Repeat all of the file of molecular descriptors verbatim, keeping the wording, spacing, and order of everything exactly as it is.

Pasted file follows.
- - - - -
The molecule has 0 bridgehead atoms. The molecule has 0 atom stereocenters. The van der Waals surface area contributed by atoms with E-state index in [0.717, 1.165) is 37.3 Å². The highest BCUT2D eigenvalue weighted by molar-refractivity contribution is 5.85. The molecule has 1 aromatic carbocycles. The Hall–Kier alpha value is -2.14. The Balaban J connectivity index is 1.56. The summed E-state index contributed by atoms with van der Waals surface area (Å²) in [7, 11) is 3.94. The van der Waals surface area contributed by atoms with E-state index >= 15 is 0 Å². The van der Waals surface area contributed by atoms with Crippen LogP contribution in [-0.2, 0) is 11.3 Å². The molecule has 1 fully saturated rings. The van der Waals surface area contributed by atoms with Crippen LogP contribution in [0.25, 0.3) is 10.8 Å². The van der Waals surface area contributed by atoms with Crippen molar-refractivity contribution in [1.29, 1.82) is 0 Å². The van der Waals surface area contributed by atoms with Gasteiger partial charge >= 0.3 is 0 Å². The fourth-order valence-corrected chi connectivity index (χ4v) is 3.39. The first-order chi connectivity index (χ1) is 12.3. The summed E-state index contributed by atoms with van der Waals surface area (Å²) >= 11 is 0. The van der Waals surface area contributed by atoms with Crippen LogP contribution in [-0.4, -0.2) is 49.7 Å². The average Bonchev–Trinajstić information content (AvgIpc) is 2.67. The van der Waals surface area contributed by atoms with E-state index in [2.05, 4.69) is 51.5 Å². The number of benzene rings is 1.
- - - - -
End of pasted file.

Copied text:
The molecule has 0 bridgehead atoms. The molecule has 0 atom stereocenters. The van der Waals surface area contributed by atoms with E-state index in [0.717, 1.165) is 37.3 Å². The highest BCUT2D eigenvalue weighted by molar-refractivity contribution is 5.85. The molecule has 1 aromatic carbocycles. The Hall–Kier alpha value is -2.14. The Balaban J connectivity index is 1.56. The summed E-state index contributed by atoms with van der Waals surface area (Å²) in [7, 11) is 3.94. The van der Waals surface area contributed by atoms with E-state index >= 15 is 0 Å². The van der Waals surface area contributed by atoms with Crippen LogP contribution in [-0.2, 0) is 11.3 Å². The molecule has 1 fully saturated rings. The van der Waals surface area contributed by atoms with Crippen LogP contribution in [0.25, 0.3) is 10.8 Å². The van der Waals surface area contributed by atoms with Crippen molar-refractivity contribution in [1.29, 1.82) is 0 Å². The van der Waals surface area contributed by atoms with Gasteiger partial charge >= 0.3 is 0 Å². The fourth-order valence-corrected chi connectivity index (χ4v) is 3.39. The first-order chi connectivity index (χ1) is 12.3. The summed E-state index contributed by atoms with van der Waals surface area (Å²) >= 11 is 0. The van der Waals surface area contributed by atoms with Crippen LogP contribution in [-0.4, -0.2) is 49.7 Å². The average Bonchev–Trinajstić information content (AvgIpc) is 2.67. The van der Waals surface area contributed by atoms with E-state index in [2.05, 4.69) is 51.5 Å². The number of benzene rings is 1.